Monthly Archives: March 2010
The following is a column posted by Brad Miner of The Catholic Thing on Monday, March 1, 2010 A.D.:
John Timothy McNicholas, Cincinnati’s archbishop from 1925 until 1950, went to a New York convention in 1933 and heard the Apostolic Delegate to the United States, Amleto Cicognani (future Vatican Secretary of State), rail against Hollywood’s “massacre” of American moral innocence and call for the “purification of cinema.” McNicholas took the message to heart and founded the Catholic Legion of Decency (CLOD). As TIME magazine reported in 1934, the organization’s mission was simple: the faithful should stay “away from all motion pictures except those which do not offend decency and Christian morality.” So popular did the Legion’s campaign become that Jews and Protestants joined the crusade, and the organization was quickly rechristened the National Legion of Decency.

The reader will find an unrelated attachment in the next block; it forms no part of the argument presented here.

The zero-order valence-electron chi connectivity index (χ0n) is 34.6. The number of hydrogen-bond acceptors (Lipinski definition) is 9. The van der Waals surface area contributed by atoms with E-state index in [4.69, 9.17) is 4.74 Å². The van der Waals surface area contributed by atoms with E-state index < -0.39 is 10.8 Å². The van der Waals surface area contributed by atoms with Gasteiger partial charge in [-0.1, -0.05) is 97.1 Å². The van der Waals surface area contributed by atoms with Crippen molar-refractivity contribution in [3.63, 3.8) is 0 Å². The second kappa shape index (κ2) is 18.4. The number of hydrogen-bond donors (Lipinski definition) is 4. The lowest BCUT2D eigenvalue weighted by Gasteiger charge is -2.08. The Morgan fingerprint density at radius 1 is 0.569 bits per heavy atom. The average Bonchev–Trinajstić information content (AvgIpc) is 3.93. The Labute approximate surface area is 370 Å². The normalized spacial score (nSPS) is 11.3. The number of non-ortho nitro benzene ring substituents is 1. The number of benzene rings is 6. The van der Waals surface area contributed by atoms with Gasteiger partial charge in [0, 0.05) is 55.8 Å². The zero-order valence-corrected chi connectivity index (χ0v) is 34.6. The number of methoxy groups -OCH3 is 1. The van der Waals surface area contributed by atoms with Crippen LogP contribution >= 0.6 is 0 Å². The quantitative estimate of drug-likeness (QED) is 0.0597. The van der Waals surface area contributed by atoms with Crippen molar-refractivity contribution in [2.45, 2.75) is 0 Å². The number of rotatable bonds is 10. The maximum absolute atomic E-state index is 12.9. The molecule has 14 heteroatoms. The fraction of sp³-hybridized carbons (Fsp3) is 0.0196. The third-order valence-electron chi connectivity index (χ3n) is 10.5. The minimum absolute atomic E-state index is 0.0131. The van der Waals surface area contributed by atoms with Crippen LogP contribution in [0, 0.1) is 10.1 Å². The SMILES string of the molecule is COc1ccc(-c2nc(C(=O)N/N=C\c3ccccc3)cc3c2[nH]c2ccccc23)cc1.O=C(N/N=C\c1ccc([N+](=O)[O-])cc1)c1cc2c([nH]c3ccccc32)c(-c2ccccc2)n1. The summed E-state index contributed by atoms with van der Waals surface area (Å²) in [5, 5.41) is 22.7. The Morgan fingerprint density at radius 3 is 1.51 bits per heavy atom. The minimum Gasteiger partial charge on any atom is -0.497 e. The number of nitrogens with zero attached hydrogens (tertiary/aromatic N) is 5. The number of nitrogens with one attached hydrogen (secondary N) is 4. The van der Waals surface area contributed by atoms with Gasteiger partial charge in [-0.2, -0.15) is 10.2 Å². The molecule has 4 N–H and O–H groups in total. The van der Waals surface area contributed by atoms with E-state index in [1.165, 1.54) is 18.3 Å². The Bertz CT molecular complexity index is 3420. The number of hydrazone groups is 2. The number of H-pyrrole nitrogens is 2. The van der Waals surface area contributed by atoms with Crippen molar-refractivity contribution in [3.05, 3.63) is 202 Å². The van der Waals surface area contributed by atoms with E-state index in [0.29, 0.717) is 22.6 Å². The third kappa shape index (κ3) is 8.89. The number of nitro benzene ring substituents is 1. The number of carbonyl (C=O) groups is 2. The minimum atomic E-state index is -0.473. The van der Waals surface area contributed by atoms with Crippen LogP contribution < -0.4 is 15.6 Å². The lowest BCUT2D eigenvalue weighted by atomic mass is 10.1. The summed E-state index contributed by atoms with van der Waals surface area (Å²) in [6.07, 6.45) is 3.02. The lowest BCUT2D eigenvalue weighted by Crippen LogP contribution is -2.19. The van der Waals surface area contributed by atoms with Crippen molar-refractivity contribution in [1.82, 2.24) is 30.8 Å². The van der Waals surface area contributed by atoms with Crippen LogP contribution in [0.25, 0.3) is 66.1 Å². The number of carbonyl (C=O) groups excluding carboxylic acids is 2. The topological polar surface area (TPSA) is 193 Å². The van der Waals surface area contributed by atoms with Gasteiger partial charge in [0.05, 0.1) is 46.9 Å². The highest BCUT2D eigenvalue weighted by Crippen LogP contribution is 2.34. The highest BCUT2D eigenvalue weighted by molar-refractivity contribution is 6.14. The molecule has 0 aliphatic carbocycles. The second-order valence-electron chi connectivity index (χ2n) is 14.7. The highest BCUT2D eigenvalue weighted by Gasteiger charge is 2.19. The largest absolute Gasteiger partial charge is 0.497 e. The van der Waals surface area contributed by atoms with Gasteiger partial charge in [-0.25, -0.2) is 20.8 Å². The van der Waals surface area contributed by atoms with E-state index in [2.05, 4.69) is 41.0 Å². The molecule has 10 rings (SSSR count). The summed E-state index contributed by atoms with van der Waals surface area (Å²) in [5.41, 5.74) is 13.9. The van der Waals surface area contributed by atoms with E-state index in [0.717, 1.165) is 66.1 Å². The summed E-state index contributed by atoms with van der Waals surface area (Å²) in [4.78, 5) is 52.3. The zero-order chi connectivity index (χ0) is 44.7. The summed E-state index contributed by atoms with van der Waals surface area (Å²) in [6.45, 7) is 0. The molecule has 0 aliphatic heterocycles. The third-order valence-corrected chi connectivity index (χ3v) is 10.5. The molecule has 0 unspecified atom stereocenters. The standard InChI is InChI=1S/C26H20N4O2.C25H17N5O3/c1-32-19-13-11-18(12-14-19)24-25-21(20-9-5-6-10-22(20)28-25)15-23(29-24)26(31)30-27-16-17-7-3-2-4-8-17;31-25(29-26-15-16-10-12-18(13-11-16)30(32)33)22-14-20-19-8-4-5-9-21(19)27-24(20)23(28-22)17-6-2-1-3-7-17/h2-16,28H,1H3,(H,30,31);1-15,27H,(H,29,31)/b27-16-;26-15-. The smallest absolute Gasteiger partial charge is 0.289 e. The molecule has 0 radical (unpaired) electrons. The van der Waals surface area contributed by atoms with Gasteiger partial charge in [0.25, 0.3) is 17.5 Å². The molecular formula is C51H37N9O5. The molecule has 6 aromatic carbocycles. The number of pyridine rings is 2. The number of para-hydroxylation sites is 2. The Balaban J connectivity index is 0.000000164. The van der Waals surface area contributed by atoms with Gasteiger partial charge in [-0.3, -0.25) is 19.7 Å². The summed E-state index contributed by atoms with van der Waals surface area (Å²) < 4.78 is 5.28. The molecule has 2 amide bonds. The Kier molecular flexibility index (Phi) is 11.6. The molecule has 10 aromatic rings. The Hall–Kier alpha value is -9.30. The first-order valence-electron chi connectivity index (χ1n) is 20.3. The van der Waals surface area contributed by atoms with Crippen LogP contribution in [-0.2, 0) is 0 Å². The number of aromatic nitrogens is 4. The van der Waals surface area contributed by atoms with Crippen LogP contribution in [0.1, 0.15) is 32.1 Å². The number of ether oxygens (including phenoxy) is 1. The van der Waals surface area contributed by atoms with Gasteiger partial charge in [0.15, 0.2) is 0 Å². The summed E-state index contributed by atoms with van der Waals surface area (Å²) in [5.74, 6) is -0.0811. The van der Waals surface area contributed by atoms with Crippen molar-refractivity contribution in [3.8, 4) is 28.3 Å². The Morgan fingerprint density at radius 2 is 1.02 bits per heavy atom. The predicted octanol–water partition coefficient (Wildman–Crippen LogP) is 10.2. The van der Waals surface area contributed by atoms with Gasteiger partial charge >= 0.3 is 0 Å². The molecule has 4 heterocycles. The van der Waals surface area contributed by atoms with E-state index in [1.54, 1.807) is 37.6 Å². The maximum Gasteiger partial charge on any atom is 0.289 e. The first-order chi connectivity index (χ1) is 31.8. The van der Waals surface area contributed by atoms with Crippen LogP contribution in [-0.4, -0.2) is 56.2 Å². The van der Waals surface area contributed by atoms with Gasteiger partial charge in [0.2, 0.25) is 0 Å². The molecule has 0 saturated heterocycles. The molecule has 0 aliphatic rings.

The Legion’s descriptions of films were exclusively condemnatory; calling only for protests about and boycotts of films deemed impure. And some of the films CLOD listed have been subsequently delisted by its successor, the U.S. Conference of Catholic Bishops Office for Film and Broadcasting. For instance, “Finishing School,” a Thirties production starring Billie Burke, Ginger Rogers, and the too-often ignored Frances Dee, was condemned by CLOD as portraying an “attempted seduction and an accomplished seduction. . . . Protest. . . . Protest. . .” Today, the USCCB rating of the film is A-III, in essence: It’s a quality movie. Go ahead and watch it – you’re grown-ups.